Implementing Bloom-Filter with Redis

background

One recent project was a click log（10 100 million/ day） real-time computing， The architecture is simply to use theflunted Go and collect the raw logs from the front-end machine， Then send it toKafka，Spark Consume the log and calculate the results of the save toRedis。

Kafka ofProducer harmonyConsumer The configuration on the end is asynchronous and guarantees that no messages are lost， So when a timeout occurs， It could lead to re-sending or double consumption of messages， Need to guarantee power at the point of consumption, etc.。Spark The consumption logic is mainly based on several dimensions for counting calculations， therefore， We need to de-duplicate the count before we calculate it to ensure we don't double count。

Considering the large size of the de-duplicated data， because of10 billion in magnitude， and our business scenario allowsFP（False-Positive， false positive， i.e., actually non-duplicate data， Misclassified as duplicate data）， It is therefore natural to consider the use ofBloom-Filter（ Blum filter） This is extremely space efficient， and with very low time complexity as well， There is a certain amount of misjudgment（ controllable） of the algorithm。

Bloom-Filter

presentation

The Bloom filter is made by Barton . proposed by Blume in 1970. It is actually a very long binary vector and a series of random mapping functions.

The idea of Bloom filter is simple and elegant. We assume a vector filter with k hash functions and m-bit bits: the input is processed as follows.

Calculation of hash values using k hash functions.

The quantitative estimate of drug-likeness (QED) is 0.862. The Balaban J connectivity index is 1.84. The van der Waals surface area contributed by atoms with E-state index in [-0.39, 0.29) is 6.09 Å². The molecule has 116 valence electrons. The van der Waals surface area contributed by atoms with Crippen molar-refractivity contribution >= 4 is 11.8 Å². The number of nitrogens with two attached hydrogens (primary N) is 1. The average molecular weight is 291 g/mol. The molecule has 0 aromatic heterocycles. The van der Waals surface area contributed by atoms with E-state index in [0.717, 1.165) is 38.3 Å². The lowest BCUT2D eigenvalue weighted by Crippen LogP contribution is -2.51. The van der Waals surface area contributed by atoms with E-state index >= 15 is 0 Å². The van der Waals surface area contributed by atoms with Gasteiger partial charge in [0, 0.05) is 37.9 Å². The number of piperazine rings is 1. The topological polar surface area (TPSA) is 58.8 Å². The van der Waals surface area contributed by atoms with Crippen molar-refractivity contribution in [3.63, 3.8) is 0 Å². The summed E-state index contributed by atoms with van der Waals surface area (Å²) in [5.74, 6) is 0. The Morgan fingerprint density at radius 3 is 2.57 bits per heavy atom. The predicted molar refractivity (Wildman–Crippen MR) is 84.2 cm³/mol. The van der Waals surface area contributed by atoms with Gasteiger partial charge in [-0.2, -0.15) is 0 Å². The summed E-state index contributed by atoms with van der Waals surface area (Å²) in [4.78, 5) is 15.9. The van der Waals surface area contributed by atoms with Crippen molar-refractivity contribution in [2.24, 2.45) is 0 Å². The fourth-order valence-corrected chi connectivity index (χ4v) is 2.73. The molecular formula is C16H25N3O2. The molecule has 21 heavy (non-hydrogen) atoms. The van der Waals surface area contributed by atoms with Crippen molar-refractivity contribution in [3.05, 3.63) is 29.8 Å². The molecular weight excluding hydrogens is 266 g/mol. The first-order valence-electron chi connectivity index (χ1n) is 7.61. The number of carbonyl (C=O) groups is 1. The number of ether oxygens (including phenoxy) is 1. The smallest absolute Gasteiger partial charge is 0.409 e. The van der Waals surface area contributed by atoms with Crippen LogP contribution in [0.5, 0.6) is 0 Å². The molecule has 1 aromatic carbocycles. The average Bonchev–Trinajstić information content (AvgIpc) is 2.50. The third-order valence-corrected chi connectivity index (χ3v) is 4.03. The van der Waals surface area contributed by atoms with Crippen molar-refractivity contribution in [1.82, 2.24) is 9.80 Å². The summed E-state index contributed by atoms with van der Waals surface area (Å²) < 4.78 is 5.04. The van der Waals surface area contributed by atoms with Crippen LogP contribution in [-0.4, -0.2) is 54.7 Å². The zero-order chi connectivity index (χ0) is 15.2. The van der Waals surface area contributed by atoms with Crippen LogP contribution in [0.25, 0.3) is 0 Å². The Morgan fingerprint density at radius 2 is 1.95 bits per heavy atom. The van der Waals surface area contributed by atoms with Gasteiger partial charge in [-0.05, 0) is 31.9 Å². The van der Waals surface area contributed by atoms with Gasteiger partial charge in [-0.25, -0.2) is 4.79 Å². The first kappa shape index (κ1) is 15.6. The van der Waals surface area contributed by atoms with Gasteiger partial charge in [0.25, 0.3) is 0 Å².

(a) Take the remainder of each hash value over m to obtain k positions in the filter.

will thisk six locationsbit place as1

The operation to determine whether an input is in the filter is as follows.

Calculation of hash values using k hash functions.

(a) Take the remainder of each hash value over m to obtain k positions in the filter.

See if all positions are 1, if so return true, otherwise return false

The following figure illustrates.

False alarm rate calculation

Without developing the mathematical analysis of False positives in detail here, only the conclusion is given.

P approx ( 1 - e ^ {- frac n}) ^ k

P≈(1−e

−

n

mk

)

k

When m/n is fixed, choose

k = frac nm ln2

k=

m

n

ln2

An integer in the vicinity will minimize P (False positive possibility). [1]

Application Scenarios

Given a set S (note that the set here is a set in the traditional sense: the elements are different from each other. (Multiset is not considered in this paper), given an element e, it is necessary to determine whether e ∈ Se ∈ S holds. (generally referred to in academic circles as the issue of MEMBERSHIP)

Crawler: whether the URL has been crawled (massive url, False Positive allowed - what's the harm in one less crawl)

spam message： There are at least a few billion spam addresses worldwide， We've all had the experience of being misjudged as spam[2]

In practice we need to select the parameters m and k for the data level of the business and the requirement of the amount of false positives.

Below, we look at the performance of the misclassification rate for different conditions of m/n,k.

False-Positive-Ratio table (with memory space occupation)

set upn because of10 100 million， set upm separately30、50，k separately8、16， Results in the table below：

1 billion is the amount of data for 1 day, and assuming that the data is evenly distributed over 24 hours, that's about 7 million for 10 minutes, let m be 30 and 50 respectively, and k be 8 and 16 respectively, resulting in the following table.

From the above table， desirabilitym/n because of50， k because of16， Ability to meet operational requirements（ miscarriage of justice：1e-9）。

The above, theoretical preparation is sufficient, followed by a generic Redis-based implementation solution. First we need to understand the SETBIT method of Redis first.

SETBIT method for the Redis data structure String

SETBIT key offset value

right key The stored string value， Sets or clears the bit at the specified offset(bit)。